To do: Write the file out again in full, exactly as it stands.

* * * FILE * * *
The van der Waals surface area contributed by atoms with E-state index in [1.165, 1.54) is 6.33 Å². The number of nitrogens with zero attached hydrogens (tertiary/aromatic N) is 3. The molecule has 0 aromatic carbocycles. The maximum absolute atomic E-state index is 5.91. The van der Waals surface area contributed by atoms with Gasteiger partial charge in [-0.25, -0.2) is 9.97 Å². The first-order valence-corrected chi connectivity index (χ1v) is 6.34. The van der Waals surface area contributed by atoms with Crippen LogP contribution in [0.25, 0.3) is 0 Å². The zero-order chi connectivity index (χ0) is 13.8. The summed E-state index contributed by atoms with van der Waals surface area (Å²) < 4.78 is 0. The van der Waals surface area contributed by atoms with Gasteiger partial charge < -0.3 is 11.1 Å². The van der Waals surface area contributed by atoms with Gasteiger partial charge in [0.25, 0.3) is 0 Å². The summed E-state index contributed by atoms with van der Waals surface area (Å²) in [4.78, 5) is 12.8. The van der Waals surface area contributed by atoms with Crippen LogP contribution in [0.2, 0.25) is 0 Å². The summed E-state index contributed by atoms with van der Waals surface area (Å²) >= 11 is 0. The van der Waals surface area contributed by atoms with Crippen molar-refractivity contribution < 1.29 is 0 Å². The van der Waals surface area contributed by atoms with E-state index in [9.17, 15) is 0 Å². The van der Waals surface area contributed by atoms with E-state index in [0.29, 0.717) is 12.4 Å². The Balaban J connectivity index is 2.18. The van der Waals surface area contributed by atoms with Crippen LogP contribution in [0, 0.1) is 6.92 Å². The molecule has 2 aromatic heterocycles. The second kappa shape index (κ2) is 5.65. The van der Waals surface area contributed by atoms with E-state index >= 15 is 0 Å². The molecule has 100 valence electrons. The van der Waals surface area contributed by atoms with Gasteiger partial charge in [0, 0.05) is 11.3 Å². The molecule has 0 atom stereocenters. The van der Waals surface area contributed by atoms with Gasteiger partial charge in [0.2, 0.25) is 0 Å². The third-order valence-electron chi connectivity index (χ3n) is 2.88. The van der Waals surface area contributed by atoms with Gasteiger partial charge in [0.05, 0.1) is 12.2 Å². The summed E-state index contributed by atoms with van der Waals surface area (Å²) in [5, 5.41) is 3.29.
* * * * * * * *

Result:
The van der Waals surface area contributed by atoms with E-state index in [1.165, 1.54) is 6.33 Å². The number of nitrogens with zero attached hydrogens (tertiary/aromatic N) is 3. The molecule has 0 aromatic carbocycles. The maximum absolute atomic E-state index is 5.91. The van der Waals surface area contributed by atoms with Gasteiger partial charge in [-0.25, -0.2) is 9.97 Å². The first-order valence-corrected chi connectivity index (χ1v) is 6.34. The van der Waals surface area contributed by atoms with Crippen LogP contribution in [0.25, 0.3) is 0 Å². The zero-order chi connectivity index (χ0) is 13.8. The summed E-state index contributed by atoms with van der Waals surface area (Å²) < 4.78 is 0. The van der Waals surface area contributed by atoms with Gasteiger partial charge < -0.3 is 11.1 Å². The van der Waals surface area contributed by atoms with Gasteiger partial charge in [0.25, 0.3) is 0 Å². The summed E-state index contributed by atoms with van der Waals surface area (Å²) in [4.78, 5) is 12.8. The van der Waals surface area contributed by atoms with Crippen LogP contribution in [0.2, 0.25) is 0 Å². The summed E-state index contributed by atoms with van der Waals surface area (Å²) >= 11 is 0. The van der Waals surface area contributed by atoms with Crippen molar-refractivity contribution < 1.29 is 0 Å². The van der Waals surface area contributed by atoms with E-state index in [9.17, 15) is 0 Å². The van der Waals surface area contributed by atoms with E-state index in [0.29, 0.717) is 12.4 Å². The Balaban J connectivity index is 2.18. The van der Waals surface area contributed by atoms with Crippen LogP contribution in [0, 0.1) is 6.92 Å². The molecule has 2 aromatic heterocycles. The second kappa shape index (κ2) is 5.65. The van der Waals surface area contributed by atoms with E-state index >= 15 is 0 Å². The molecule has 100 valence electrons. The van der Waals surface area contributed by atoms with Gasteiger partial charge in [0, 0.05) is 11.3 Å². The molecule has 0 atom stereocenters. The van der Waals surface area contributed by atoms with Gasteiger partial charge in [0.2, 0.25) is 0 Å². The third-order valence-electron chi connectivity index (χ3n) is 2.88. The van der Waals surface area contributed by atoms with Gasteiger partial charge in [0.05, 0.1) is 12.2 Å². The summed E-state index contributed by atoms with van der Waals surface area (Å²) in [5, 5.41) is 3.29.